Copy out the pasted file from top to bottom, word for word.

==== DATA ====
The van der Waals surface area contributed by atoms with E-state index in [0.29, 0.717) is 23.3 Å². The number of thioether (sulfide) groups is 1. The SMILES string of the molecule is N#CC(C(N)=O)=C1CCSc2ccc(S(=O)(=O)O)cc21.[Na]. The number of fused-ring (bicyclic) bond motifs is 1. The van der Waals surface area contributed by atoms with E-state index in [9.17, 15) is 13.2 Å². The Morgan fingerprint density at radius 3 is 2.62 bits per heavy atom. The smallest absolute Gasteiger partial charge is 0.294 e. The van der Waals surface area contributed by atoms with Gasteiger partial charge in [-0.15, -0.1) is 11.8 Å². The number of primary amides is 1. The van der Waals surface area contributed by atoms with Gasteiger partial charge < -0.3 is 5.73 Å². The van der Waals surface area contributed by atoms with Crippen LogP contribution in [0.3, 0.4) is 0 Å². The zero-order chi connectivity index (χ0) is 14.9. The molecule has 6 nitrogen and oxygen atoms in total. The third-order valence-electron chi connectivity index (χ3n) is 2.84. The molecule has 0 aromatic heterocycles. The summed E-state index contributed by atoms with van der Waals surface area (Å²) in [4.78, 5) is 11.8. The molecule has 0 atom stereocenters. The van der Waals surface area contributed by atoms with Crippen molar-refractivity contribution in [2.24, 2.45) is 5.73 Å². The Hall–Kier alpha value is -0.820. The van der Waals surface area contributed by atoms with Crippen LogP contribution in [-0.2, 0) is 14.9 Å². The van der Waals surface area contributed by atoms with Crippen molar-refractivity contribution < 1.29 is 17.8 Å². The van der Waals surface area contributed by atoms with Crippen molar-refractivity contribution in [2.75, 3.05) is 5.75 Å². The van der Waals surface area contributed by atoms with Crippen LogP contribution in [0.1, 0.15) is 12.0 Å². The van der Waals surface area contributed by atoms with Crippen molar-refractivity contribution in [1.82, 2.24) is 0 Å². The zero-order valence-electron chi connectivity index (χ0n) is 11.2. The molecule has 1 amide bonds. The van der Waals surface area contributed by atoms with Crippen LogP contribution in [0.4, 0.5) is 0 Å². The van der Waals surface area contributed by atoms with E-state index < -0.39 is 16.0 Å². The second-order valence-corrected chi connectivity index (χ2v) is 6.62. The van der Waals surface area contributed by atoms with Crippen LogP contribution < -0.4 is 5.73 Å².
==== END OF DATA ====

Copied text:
The van der Waals surface area contributed by atoms with E-state index in [0.29, 0.717) is 23.3 Å². The number of thioether (sulfide) groups is 1. The SMILES string of the molecule is N#CC(C(N)=O)=C1CCSc2ccc(S(=O)(=O)O)cc21.[Na]. The number of fused-ring (bicyclic) bond motifs is 1. The van der Waals surface area contributed by atoms with E-state index in [9.17, 15) is 13.2 Å². The Morgan fingerprint density at radius 3 is 2.62 bits per heavy atom. The smallest absolute Gasteiger partial charge is 0.294 e. The van der Waals surface area contributed by atoms with Gasteiger partial charge in [-0.15, -0.1) is 11.8 Å². The number of primary amides is 1. The van der Waals surface area contributed by atoms with Gasteiger partial charge < -0.3 is 5.73 Å². The van der Waals surface area contributed by atoms with Crippen LogP contribution in [0.3, 0.4) is 0 Å². The zero-order chi connectivity index (χ0) is 14.9. The molecule has 6 nitrogen and oxygen atoms in total. The third-order valence-electron chi connectivity index (χ3n) is 2.84. The molecule has 0 aromatic heterocycles. The summed E-state index contributed by atoms with van der Waals surface area (Å²) in [4.78, 5) is 11.8. The molecule has 0 atom stereocenters. The van der Waals surface area contributed by atoms with Crippen molar-refractivity contribution in [2.24, 2.45) is 5.73 Å². The Hall–Kier alpha value is -0.820. The van der Waals surface area contributed by atoms with Crippen LogP contribution in [-0.2, 0) is 14.9 Å². The van der Waals surface area contributed by atoms with Crippen molar-refractivity contribution < 1.29 is 17.8 Å². The van der Waals surface area contributed by atoms with Crippen molar-refractivity contribution in [2.75, 3.05) is 5.75 Å². The van der Waals surface area contributed by atoms with Crippen LogP contribution in [0.1, 0.15) is 12.0 Å². The van der Waals surface area contributed by atoms with Crippen molar-refractivity contribution in [1.82, 2.24) is 0 Å². The zero-order valence-electron chi connectivity index (χ0n) is 11.2. The molecule has 1 amide bonds. The van der Waals surface area contributed by atoms with Crippen LogP contribution in [0.4, 0.5) is 0 Å². The van der Waals surface area contributed by atoms with E-state index < -0.39 is 16.0 Å². The second-order valence-corrected chi connectivity index (χ2v) is 6.62. The van der Waals surface area contributed by atoms with Crippen LogP contribution < -0.4 is 5.73 Å².